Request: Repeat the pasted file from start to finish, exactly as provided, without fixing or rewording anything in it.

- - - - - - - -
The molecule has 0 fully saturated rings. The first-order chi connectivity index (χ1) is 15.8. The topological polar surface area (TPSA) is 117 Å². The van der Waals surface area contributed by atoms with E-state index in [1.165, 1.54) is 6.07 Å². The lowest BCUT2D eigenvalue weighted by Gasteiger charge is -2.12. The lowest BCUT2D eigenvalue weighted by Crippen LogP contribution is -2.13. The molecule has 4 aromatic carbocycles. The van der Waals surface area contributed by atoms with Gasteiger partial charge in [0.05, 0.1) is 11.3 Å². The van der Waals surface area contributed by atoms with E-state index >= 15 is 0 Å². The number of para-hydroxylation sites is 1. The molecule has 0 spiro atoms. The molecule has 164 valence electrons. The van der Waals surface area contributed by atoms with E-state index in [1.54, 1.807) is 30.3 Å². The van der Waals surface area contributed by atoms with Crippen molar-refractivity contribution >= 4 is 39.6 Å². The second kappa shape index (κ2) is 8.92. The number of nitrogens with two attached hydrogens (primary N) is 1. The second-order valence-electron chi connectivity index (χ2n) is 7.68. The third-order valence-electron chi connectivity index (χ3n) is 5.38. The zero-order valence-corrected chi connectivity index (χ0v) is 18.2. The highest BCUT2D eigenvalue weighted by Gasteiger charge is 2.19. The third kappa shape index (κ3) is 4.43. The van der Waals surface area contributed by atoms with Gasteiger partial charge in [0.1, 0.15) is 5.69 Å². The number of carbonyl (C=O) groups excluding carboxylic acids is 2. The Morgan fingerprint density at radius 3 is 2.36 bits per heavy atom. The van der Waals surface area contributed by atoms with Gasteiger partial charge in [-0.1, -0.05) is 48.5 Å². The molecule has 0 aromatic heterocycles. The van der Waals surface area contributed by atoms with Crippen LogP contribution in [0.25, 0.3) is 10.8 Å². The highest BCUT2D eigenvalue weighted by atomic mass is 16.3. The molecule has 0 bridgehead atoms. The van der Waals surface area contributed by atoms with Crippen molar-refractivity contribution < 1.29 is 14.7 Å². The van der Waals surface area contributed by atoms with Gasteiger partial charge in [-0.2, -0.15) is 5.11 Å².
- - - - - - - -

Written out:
The molecule has 0 fully saturated rings. The first-order chi connectivity index (χ1) is 15.8. The topological polar surface area (TPSA) is 117 Å². The van der Waals surface area contributed by atoms with E-state index in [1.165, 1.54) is 6.07 Å². The lowest BCUT2D eigenvalue weighted by Gasteiger charge is -2.12. The lowest BCUT2D eigenvalue weighted by Crippen LogP contribution is -2.13. The molecule has 4 aromatic carbocycles. The van der Waals surface area contributed by atoms with Gasteiger partial charge in [0.05, 0.1) is 11.3 Å². The van der Waals surface area contributed by atoms with E-state index >= 15 is 0 Å². The number of para-hydroxylation sites is 1. The molecule has 0 spiro atoms. The molecule has 164 valence electrons. The van der Waals surface area contributed by atoms with E-state index in [1.54, 1.807) is 30.3 Å². The van der Waals surface area contributed by atoms with Crippen molar-refractivity contribution >= 4 is 39.6 Å². The second kappa shape index (κ2) is 8.92. The number of nitrogens with two attached hydrogens (primary N) is 1. The second-order valence-electron chi connectivity index (χ2n) is 7.68. The third-order valence-electron chi connectivity index (χ3n) is 5.38. The zero-order valence-corrected chi connectivity index (χ0v) is 18.2. The highest BCUT2D eigenvalue weighted by Gasteiger charge is 2.19. The third kappa shape index (κ3) is 4.43. The van der Waals surface area contributed by atoms with Gasteiger partial charge in [0.1, 0.15) is 5.69 Å². The number of carbonyl (C=O) groups excluding carboxylic acids is 2. The Morgan fingerprint density at radius 3 is 2.36 bits per heavy atom. The van der Waals surface area contributed by atoms with Gasteiger partial charge in [-0.1, -0.05) is 48.5 Å². The molecule has 0 aromatic heterocycles. The van der Waals surface area contributed by atoms with Crippen LogP contribution in [0.25, 0.3) is 10.8 Å². The highest BCUT2D eigenvalue weighted by atomic mass is 16.3. The molecule has 0 bridgehead atoms. The van der Waals surface area contributed by atoms with Crippen molar-refractivity contribution < 1.29 is 14.7 Å². The van der Waals surface area contributed by atoms with Gasteiger partial charge in [-0.2, -0.15) is 5.11 Å².